Password Purgatory

What is my problem? I can’t remember my passwords to most of the websites or apps.  From the experts, I hear reminders often to make passwords easy to remember but difficult to crack. Don’t use birthdays or addresses or kid’s names. Include a symbol, a number, and upper and lower case letters, they say. And do not use the same password for multiple sites, they say.

It takes me a long time to come up with something brilliant, something that I won’t forget like my dogs’ names with a character or numbers between the names. I combine addresses and symbols, texts, titles, authors’ names. Sometimes, I just put my head down on the desk and sigh, waiting for an epiphany to flash upon me with some amazing code word that no one will be able to crack.  The pressure is just too much.

But alas, everytime I log on to a site to retrieve some information, I can’t remember the particular passwood for that site. At one point I had post-its with passwords pasted all over my bulletin board, but I forgot to write which website and password go together.

Then my son, the common sense computer genius, suggested Password Padlock. What an awesome idea! A password safe.  In Password Padlock, I can set the category of the site, the web address, the username, the password for that site, and write notes to myself about things connected to each site, if need be. Ironically, there is a password for the program but no place to store that password.

Problem. When a website changes its name or I need to change information related to that website, I often forget to update the information in Password Padlock.  Once again, I’m up the proverbial creek .

For example, I want to get a bit of info on a bill I owe, so I log on to the website, type in my username, and don’t you know, I can’t remember the password. No problem. I click on the Padlock to retrieve said information and discover that the password doesn’t work because the last time I went to that site, I changed information and forgot to record it.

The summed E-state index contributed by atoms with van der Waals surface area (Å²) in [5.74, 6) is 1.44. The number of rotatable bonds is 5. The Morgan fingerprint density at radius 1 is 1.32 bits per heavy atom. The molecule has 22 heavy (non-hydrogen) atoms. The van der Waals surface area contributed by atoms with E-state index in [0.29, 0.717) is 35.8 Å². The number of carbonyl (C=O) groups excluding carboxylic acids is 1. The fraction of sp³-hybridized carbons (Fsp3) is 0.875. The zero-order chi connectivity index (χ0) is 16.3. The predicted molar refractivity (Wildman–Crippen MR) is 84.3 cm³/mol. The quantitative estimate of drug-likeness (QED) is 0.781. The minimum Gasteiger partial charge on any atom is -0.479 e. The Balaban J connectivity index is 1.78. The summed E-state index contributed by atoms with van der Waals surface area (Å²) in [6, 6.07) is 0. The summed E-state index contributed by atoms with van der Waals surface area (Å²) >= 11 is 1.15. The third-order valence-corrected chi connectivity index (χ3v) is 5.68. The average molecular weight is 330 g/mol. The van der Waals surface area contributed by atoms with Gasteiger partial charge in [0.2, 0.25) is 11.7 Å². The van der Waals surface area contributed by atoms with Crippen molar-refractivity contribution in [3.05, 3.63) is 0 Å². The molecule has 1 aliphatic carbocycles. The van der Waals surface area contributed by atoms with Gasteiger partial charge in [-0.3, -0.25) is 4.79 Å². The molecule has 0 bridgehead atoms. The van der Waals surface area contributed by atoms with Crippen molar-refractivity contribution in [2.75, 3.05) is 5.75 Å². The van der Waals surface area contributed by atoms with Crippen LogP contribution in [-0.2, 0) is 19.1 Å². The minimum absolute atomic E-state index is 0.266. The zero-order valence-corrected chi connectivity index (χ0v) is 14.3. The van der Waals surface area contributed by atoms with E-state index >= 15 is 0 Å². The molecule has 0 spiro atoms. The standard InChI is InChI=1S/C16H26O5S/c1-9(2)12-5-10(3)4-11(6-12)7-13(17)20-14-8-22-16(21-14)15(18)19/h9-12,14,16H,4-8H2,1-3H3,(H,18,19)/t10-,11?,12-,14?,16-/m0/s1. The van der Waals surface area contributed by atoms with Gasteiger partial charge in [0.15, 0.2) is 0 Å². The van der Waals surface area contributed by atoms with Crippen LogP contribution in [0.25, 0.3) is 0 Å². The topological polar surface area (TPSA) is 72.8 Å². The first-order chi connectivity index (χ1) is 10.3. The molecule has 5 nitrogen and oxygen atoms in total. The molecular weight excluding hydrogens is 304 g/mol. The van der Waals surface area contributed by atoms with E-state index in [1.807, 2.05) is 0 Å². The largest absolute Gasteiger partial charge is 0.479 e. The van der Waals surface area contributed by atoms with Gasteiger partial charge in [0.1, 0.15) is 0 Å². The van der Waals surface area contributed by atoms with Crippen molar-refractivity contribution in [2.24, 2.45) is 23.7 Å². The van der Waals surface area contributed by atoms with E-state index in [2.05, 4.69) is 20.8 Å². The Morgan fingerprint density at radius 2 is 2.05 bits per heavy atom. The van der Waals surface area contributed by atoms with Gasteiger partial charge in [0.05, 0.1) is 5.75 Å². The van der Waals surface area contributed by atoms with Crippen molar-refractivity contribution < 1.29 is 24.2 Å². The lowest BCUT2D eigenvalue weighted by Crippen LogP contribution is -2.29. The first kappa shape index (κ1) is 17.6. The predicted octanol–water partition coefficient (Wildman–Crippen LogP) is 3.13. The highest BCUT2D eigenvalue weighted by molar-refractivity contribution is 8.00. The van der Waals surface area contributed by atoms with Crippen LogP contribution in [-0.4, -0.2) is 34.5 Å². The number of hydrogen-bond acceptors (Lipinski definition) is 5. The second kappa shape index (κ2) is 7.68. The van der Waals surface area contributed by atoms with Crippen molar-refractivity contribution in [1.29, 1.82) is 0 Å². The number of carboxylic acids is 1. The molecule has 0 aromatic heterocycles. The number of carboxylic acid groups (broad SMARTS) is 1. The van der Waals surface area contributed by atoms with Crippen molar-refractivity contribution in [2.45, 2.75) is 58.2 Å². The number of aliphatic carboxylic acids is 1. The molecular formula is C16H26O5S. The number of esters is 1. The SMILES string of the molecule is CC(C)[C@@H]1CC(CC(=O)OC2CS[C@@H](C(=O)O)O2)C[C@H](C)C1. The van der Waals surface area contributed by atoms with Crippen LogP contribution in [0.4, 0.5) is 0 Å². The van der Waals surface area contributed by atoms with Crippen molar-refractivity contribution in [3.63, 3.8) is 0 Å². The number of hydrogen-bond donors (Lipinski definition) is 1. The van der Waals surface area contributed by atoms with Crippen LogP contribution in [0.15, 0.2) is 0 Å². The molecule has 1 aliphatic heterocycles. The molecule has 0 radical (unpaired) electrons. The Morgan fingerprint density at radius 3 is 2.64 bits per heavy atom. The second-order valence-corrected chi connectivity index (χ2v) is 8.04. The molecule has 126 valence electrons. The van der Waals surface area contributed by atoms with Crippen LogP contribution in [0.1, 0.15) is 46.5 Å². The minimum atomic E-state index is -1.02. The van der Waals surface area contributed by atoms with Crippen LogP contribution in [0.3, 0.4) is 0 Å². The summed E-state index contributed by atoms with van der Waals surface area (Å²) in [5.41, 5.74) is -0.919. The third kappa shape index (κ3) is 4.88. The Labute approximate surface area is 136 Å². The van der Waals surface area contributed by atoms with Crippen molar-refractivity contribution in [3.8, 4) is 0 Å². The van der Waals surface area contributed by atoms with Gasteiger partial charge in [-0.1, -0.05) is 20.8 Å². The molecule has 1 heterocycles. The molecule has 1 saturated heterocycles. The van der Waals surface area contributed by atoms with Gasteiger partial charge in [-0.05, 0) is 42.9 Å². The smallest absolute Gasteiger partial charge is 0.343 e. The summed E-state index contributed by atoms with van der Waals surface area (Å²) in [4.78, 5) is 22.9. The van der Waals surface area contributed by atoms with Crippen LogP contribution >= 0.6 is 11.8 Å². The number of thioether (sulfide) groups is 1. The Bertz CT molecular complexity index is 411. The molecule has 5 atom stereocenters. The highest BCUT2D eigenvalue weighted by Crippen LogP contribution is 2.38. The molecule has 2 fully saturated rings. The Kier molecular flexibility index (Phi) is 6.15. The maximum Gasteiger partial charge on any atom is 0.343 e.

Thank goodness the website where my bills are located has a phone number. I am beginning to think it is just easier to call the company and speak to a person, if I can get one. I often have to navigate through the automated phone service and then wait on hold until a “service representative is available,” but I think that is still preferable to dealing with a concussion from banging my head on my desk because I can’t remember my passwords.

One of these days I’m going to get my act together. I am seeing improvement from time to time in my navigatory skills around the computer, but whenever I run into a problem and have to ask for help, my faithful loved ones roll their eyes, sigh or groan, and say that the problem is a “user error.”  Thank you for that confidence builder, kids.

The fun part, though, is when I can tell someone else how to retrieve something. Most of the time, I pay attention to the instructions that I receive from my technologically adept children, and then I pass along my new found knowledge to other inept operators such as I. We are in a special class.

So, never fear, friends of the operator error class, we are never too old to learn a new trick. Hang in there, and get Password Padlock. Just remember to update your information and keep a bottle of ibuprophen nearby.

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